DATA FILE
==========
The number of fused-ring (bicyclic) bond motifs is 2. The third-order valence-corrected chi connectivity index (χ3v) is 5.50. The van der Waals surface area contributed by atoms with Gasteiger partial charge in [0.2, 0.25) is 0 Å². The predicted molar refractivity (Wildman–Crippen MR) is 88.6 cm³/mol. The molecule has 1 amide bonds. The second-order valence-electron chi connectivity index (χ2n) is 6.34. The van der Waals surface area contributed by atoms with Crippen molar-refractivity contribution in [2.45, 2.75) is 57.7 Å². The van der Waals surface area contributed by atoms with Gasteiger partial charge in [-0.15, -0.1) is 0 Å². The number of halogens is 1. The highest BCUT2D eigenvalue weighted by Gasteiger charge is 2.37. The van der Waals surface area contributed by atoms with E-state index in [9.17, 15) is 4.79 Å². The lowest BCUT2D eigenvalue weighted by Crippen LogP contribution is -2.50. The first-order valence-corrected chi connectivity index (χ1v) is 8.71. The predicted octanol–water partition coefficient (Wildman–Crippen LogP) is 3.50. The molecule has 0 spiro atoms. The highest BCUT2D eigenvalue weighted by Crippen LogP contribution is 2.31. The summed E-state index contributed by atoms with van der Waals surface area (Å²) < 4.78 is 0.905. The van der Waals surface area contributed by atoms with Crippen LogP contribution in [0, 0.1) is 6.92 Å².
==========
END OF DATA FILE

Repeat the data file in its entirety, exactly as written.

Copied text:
The number of fused-ring (bicyclic) bond motifs is 2. The third-order valence-corrected chi connectivity index (χ3v) is 5.50. The van der Waals surface area contributed by atoms with Gasteiger partial charge in [0.2, 0.25) is 0 Å². The predicted molar refractivity (Wildman–Crippen MR) is 88.6 cm³/mol. The molecule has 1 amide bonds. The second-order valence-electron chi connectivity index (χ2n) is 6.34. The van der Waals surface area contributed by atoms with Crippen molar-refractivity contribution in [2.45, 2.75) is 57.7 Å². The van der Waals surface area contributed by atoms with Gasteiger partial charge in [-0.15, -0.1) is 0 Å². The number of halogens is 1. The highest BCUT2D eigenvalue weighted by Gasteiger charge is 2.37. The van der Waals surface area contributed by atoms with E-state index in [9.17, 15) is 4.79 Å². The lowest BCUT2D eigenvalue weighted by Crippen LogP contribution is -2.50. The first-order valence-corrected chi connectivity index (χ1v) is 8.71. The predicted octanol–water partition coefficient (Wildman–Crippen LogP) is 3.50. The molecule has 0 spiro atoms. The highest BCUT2D eigenvalue weighted by Crippen LogP contribution is 2.31. The summed E-state index contributed by atoms with van der Waals surface area (Å²) < 4.78 is 0.905. The van der Waals surface area contributed by atoms with Crippen LogP contribution in [0, 0.1) is 6.92 Å².